Oh not this again…

24th November 2020, The Lister Hospital, Hertfordshire, England

That was a rough night

I woke violently at 2.30am.  My legs ache so much that I can’t find a comfortable way to sleep.  All of my skin feels red hot, and the feelings of searing heat and shivering cold coursing through my body are relentless. 

At 5am, my temperature is 39c, and I’m clearly in a bad way.  In these strange times, my first thoughts were COVID-19.  Because of my damaged lymphatic system, I just thought it was taking a disproportionate toll on my legs.

I booked a test in 5 minutes from my phone without even turning the light on.  It was easy to find a slot in Welwyn later that morning.  When I turned the light on 10 minutes later, I immediately realised it wasn’t COVID at all.

My groin was covered in a blotchy red rash, indicative of the cellulitis I contracted back in February. That led to sepsis, and I really don’t want that again.

The NHS too often fail on the basics

I called NHS 111, but they weren’t much use. Despite me having first hand of experience of cellulitis and sepsis, they just booked a mystery appointment with my GP who would call when they could.

Surely the real value of this service would be to do the triage over the phone? Clearing the way for the most urgent patients to be seen at the most appropriate clinic or hospital.

They advised me to call my GP surgery in the meantime, and see if I could bring the appointment forward.

So, I did.  The receptionist at the surgery was equally non-committal about doctors’ schedules.  After getting a bit of info, she said I could wait, or go to the QE2 in Welwyn.

Not very useful advice in what could be a real emergency, so I went to Welwyn.  The new QE2 is a fantastic facility, really well put together and if you’ve got a sprain or something – it’s great.  Unfortunately, I discovered the urgent care centre is just a glorified GP practice and they said I’d need to go to The Lister.

Clearly this kind of nonsense happens in our NHS every day.  But why don’t GP surgeries even know which hospital to send you to?  Surely it’s not that hard to get a grip of the services provided at each place?!

I popped into the COVID-19 test centre on the way there, just because I had an appointment really.  It’s so easy, all drive through and hardly any contact.  The guys hold up signs, someone scans a QR code and drops a bag through your window.  You park up, do the test yourself and then drop the bag in a box on the way out.  It was 10 minutes max.

Just give me some penicillin and send me home

I got to The Lister at 9, my paracetamol had kicked in and the temperature was down to 36 ish.  I’m actually feeling fine.  Not sick, or light headed or sore, but I have a bit of swelling back in my scrotum!  That’s always a delight.

I walked into the triage portakabin, was quickly assessed, and given a red card. Within ten minutes, I was seen by a doctor, cannulated and put on a drip in the A&E waiting room. I’m not sure that’s ever happened to me before.  I was given fluids and antibiotics.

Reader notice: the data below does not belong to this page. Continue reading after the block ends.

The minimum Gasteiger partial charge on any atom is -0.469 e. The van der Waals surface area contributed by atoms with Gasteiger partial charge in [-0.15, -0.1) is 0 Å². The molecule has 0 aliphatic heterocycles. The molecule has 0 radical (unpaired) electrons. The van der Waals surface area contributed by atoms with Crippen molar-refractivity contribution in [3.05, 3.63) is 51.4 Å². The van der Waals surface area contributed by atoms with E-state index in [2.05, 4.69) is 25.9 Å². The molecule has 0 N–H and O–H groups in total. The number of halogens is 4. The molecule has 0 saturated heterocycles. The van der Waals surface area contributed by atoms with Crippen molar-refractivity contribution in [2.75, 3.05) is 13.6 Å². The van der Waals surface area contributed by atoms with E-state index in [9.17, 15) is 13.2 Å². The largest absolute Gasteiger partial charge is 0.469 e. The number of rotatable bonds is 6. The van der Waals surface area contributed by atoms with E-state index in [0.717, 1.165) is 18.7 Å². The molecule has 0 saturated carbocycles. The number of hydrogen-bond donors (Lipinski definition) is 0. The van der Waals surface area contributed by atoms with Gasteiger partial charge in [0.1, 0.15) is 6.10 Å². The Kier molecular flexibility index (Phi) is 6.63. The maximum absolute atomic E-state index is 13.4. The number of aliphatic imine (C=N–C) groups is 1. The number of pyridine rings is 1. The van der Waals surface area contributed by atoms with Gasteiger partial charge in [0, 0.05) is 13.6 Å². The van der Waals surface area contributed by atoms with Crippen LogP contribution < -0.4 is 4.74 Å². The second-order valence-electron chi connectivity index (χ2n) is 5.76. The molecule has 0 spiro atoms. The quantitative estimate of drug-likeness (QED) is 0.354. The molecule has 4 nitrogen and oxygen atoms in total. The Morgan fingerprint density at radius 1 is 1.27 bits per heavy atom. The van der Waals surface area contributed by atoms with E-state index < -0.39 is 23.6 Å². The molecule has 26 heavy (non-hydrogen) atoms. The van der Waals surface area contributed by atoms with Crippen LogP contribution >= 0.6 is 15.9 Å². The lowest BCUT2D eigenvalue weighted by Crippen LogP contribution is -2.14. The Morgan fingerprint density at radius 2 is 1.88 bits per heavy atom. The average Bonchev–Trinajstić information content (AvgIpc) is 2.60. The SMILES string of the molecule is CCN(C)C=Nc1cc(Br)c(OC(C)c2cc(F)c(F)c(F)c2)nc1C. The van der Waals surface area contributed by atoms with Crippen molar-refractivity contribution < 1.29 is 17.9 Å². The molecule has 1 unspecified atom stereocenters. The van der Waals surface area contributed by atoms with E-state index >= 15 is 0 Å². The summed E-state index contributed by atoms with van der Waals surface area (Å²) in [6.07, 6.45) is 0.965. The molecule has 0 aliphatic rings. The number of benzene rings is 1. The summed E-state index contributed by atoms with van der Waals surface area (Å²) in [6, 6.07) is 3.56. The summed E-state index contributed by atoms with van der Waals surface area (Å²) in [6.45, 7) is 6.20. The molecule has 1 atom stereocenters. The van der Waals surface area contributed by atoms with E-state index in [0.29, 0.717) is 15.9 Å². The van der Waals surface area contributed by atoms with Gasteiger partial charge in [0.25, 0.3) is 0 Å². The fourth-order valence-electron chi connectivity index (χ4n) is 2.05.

The junior urology doctors came by, marked up the infection areas and spent more time playing with my bollocks than anyone I’ve ever known. 

Well, there was this one girl…

I should mention, that this hospital always does a great job for us. Whenever the kids are unwell in the middle of the night, we come here. When Edie was admitted in January, the doctors and nurses looked after her like one of their own. My son was born here too, it’s just a really decent hospital. I won’t be talking about the Princess Alexandra in Harlow…


The registrar decided that I was going to stay the night so here we are.  She was very insistent, even if I do feel pretty good now.  Certainly well enough to go home and just pop back for antibiotics through ambulatory care.

Another 4 hours go by, sat in the reception of the acute medical unit.  An older lady with cellulitis in both legs, diabetes, one kidney and no gall bladder kept me company.  She loved a chat.

I finally got a bed at 6.  The cubicles here are positively palatial.  In a ward where they would fit 20 at St Georges, here at The Lister there were just 6.  Absolutely no danger of the guy in the next cubicle pebble dashing my curtains.

However, Big Steve in the cubicle next door (66, loves a chat, speedway fan, wife works for a law firm) did manage to step on a fresh turd in his socks.  Turns out that it had been laid by the old boy opposite, who clearly thought he was close enough once he was through the door.

At 7, I was moved to a private room.  This was a fantastic surprise, and I’m sure it had nothing to do with me leaving my British medical journalists page open on the laptop, or letting everyone know I knew one of the clinical directors.

My heart rate is still persistently high at 90bpm and I’m a bit short of breath, but my blood pressure is getting back to normal.  I had another gram of paracetamol and a further dose of flucloxacillin and my temperature is falling all the time.  I’m feeling confident about going home tomorrow!

But I’ve said that before..

on a drip in a NHS hospital waiting room.  The Lister, Stevenage
On a drip in the waiting room. Acute Medical Unit. The Lister Hospital, Stevenage, England.